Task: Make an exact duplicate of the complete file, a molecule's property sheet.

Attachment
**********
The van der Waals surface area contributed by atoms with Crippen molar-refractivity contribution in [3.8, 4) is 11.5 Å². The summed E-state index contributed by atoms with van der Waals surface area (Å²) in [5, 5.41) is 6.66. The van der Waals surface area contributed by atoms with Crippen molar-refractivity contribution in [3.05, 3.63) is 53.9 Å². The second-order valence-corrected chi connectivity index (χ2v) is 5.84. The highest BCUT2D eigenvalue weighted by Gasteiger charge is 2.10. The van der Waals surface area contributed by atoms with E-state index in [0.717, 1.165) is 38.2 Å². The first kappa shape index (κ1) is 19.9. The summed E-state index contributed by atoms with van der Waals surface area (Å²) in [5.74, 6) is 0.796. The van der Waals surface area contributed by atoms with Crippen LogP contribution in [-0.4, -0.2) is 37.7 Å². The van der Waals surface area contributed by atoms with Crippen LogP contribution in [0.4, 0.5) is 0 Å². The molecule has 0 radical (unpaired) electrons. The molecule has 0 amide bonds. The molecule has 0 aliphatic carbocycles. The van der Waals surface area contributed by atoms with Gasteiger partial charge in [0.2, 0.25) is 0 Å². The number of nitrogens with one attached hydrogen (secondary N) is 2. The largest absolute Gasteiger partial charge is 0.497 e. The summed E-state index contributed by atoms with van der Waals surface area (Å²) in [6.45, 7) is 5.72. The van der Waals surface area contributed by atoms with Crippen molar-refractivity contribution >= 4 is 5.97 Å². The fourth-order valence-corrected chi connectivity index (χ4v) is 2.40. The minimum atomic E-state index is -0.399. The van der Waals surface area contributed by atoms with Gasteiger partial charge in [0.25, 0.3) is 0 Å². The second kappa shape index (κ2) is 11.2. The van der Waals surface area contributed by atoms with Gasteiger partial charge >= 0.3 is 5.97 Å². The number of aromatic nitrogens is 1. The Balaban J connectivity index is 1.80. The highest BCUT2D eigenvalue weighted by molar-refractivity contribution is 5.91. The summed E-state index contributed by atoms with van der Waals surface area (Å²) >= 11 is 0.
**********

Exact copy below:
The van der Waals surface area contributed by atoms with Crippen molar-refractivity contribution in [3.8, 4) is 11.5 Å². The summed E-state index contributed by atoms with van der Waals surface area (Å²) in [5, 5.41) is 6.66. The van der Waals surface area contributed by atoms with Crippen molar-refractivity contribution in [3.05, 3.63) is 53.9 Å². The second-order valence-corrected chi connectivity index (χ2v) is 5.84. The highest BCUT2D eigenvalue weighted by Gasteiger charge is 2.10. The van der Waals surface area contributed by atoms with E-state index in [0.717, 1.165) is 38.2 Å². The first kappa shape index (κ1) is 19.9. The summed E-state index contributed by atoms with van der Waals surface area (Å²) in [5.74, 6) is 0.796. The van der Waals surface area contributed by atoms with Crippen LogP contribution in [-0.4, -0.2) is 37.7 Å². The van der Waals surface area contributed by atoms with Crippen LogP contribution in [0.4, 0.5) is 0 Å². The molecule has 0 radical (unpaired) electrons. The molecule has 0 amide bonds. The molecule has 0 aliphatic carbocycles. The van der Waals surface area contributed by atoms with Gasteiger partial charge in [0.2, 0.25) is 0 Å². The number of nitrogens with one attached hydrogen (secondary N) is 2. The largest absolute Gasteiger partial charge is 0.497 e. The summed E-state index contributed by atoms with van der Waals surface area (Å²) in [6.45, 7) is 5.72. The van der Waals surface area contributed by atoms with Crippen molar-refractivity contribution >= 4 is 5.97 Å². The fourth-order valence-corrected chi connectivity index (χ4v) is 2.40. The minimum atomic E-state index is -0.399. The van der Waals surface area contributed by atoms with Gasteiger partial charge in [0.25, 0.3) is 0 Å². The second kappa shape index (κ2) is 11.2. The van der Waals surface area contributed by atoms with Gasteiger partial charge >= 0.3 is 5.97 Å². The number of aromatic nitrogens is 1. The Balaban J connectivity index is 1.80. The highest BCUT2D eigenvalue weighted by molar-refractivity contribution is 5.91. The summed E-state index contributed by atoms with van der Waals surface area (Å²) >= 11 is 0.